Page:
Several automakers, from Ford to Tesla, are planning to launch electric pickup trucks. But the Lordstown Motors Endurance will have something that sets it apart from the rest—in-wheel hub electric motors.
Mounting the motors inside the wheel hub frees up more space, and offers the potential to more precisely control how much torque is sent to each wheel. Torque can be added or subtracted by adjusting the amount of current going to the motor, rather than using the clutch packs, differentials, or brake applications typically used to adjust torque split.
Several suppliers—including Elaphe, Protean, and Nidec—have developed in-wheel motors, but the technology has received little interest from automakers. One obstacle is the additional unsprung mass of in-wheel motors, which makes tuning ride and handling more difficult.
Lordstown hasn't released specs for the Endurance yet, but the truck is essentially a relaunch of the Workhorse W-15, which had dual motors making a combined 460 horsepower. Workhorse previously quoted a maximum payload of 2,200 pounds, and maximum tow rating of 5,000 pounds.
Teaser for 2021 Lordstown Endurance
Workhorse had planned to offer a gasoline rang extender in the W-15, but those plans appear to have been abandoned by Lordstown. The new company hasn't mentioned a range extender so far.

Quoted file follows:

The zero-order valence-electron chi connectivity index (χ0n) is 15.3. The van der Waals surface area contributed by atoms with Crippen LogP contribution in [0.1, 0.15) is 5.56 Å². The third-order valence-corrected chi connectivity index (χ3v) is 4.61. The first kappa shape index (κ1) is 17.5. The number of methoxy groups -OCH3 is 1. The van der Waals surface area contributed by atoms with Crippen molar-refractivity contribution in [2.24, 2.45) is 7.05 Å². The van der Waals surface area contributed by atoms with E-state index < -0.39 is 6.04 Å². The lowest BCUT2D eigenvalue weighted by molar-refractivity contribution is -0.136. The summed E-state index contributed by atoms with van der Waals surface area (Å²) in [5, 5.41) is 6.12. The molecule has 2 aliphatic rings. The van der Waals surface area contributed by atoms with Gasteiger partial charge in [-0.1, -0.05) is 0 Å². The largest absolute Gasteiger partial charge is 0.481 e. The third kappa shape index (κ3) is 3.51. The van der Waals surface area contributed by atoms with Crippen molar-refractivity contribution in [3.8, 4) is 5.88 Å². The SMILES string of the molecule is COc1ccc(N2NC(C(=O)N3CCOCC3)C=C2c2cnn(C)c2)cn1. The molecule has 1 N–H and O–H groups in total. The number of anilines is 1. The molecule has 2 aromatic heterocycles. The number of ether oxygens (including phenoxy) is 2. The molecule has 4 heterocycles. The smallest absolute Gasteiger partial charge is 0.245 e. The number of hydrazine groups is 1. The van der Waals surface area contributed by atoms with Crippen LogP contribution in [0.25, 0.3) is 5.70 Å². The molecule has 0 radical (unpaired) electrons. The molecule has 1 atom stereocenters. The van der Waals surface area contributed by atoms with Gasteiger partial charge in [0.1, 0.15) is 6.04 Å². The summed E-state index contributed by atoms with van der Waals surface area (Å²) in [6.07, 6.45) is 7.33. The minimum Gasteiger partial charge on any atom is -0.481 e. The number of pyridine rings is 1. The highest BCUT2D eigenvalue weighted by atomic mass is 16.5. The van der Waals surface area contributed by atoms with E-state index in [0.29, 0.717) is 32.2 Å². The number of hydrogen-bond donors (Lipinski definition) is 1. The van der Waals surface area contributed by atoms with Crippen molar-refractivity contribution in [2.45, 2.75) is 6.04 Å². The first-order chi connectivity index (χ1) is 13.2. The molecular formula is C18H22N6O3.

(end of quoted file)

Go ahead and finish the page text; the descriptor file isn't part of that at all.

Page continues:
Lordstown was formed by Workhorse CEO Steve Burns to acquire the idled General Motors factory in Lordstown, Ohio, which last built the Chevrolet Cruze. Lordstown will take over all existing orders for the W-15.
Lordstown says the Endurance carries a base price of $52,500. It is accepting $1,000 refundable deposits for early build slots. In comparison, Tesla says its Cybertruck starts at $39,900.
Neither vehicle has entered series production. Lordstown could beat Tesla to production, however. While Cybertruck production isn't scheduled to start until 2021, Lordstown has said it will start deliveries in the fourth quarter of 2020. Lordstown is also targeting commercial fleets, while the Cybertruck is aimed for at individual retail buyers.
The Rivian R1T and Bollinger B2—two more electric pickup trucks from new companies—are also set to start production in 2020. Among more established automakers, Ford is planning an electric F-150, and General Motors has announced the GMC Hummer EV electric pickup.